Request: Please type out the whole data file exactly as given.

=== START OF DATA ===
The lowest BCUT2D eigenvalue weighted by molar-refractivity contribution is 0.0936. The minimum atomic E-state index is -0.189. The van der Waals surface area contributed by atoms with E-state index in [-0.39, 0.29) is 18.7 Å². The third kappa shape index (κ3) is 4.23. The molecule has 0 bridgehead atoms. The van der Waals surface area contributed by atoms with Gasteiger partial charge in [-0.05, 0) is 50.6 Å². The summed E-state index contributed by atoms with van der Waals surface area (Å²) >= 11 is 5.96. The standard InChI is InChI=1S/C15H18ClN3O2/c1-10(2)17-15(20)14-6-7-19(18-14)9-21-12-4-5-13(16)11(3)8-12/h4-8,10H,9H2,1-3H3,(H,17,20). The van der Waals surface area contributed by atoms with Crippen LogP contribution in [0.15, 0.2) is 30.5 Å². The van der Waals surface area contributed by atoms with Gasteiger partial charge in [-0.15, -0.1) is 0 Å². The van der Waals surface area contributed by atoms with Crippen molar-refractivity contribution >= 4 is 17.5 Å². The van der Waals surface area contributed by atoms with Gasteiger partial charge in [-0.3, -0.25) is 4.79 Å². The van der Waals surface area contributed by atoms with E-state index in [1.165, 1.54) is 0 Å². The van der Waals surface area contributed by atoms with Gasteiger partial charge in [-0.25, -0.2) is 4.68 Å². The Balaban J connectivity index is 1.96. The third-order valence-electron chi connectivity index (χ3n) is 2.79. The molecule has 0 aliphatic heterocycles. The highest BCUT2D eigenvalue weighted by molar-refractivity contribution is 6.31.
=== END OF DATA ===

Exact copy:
The lowest BCUT2D eigenvalue weighted by molar-refractivity contribution is 0.0936. The minimum atomic E-state index is -0.189. The van der Waals surface area contributed by atoms with E-state index in [-0.39, 0.29) is 18.7 Å². The third kappa shape index (κ3) is 4.23. The molecule has 0 bridgehead atoms. The van der Waals surface area contributed by atoms with Gasteiger partial charge in [-0.05, 0) is 50.6 Å². The summed E-state index contributed by atoms with van der Waals surface area (Å²) >= 11 is 5.96. The standard InChI is InChI=1S/C15H18ClN3O2/c1-10(2)17-15(20)14-6-7-19(18-14)9-21-12-4-5-13(16)11(3)8-12/h4-8,10H,9H2,1-3H3,(H,17,20). The van der Waals surface area contributed by atoms with Crippen LogP contribution in [0.15, 0.2) is 30.5 Å². The van der Waals surface area contributed by atoms with Gasteiger partial charge in [-0.15, -0.1) is 0 Å². The van der Waals surface area contributed by atoms with Crippen molar-refractivity contribution >= 4 is 17.5 Å². The van der Waals surface area contributed by atoms with Gasteiger partial charge in [-0.3, -0.25) is 4.79 Å². The van der Waals surface area contributed by atoms with E-state index in [1.165, 1.54) is 0 Å². The van der Waals surface area contributed by atoms with Gasteiger partial charge in [-0.25, -0.2) is 4.68 Å². The Balaban J connectivity index is 1.96. The third-order valence-electron chi connectivity index (χ3n) is 2.79. The molecule has 0 aliphatic heterocycles. The highest BCUT2D eigenvalue weighted by molar-refractivity contribution is 6.31.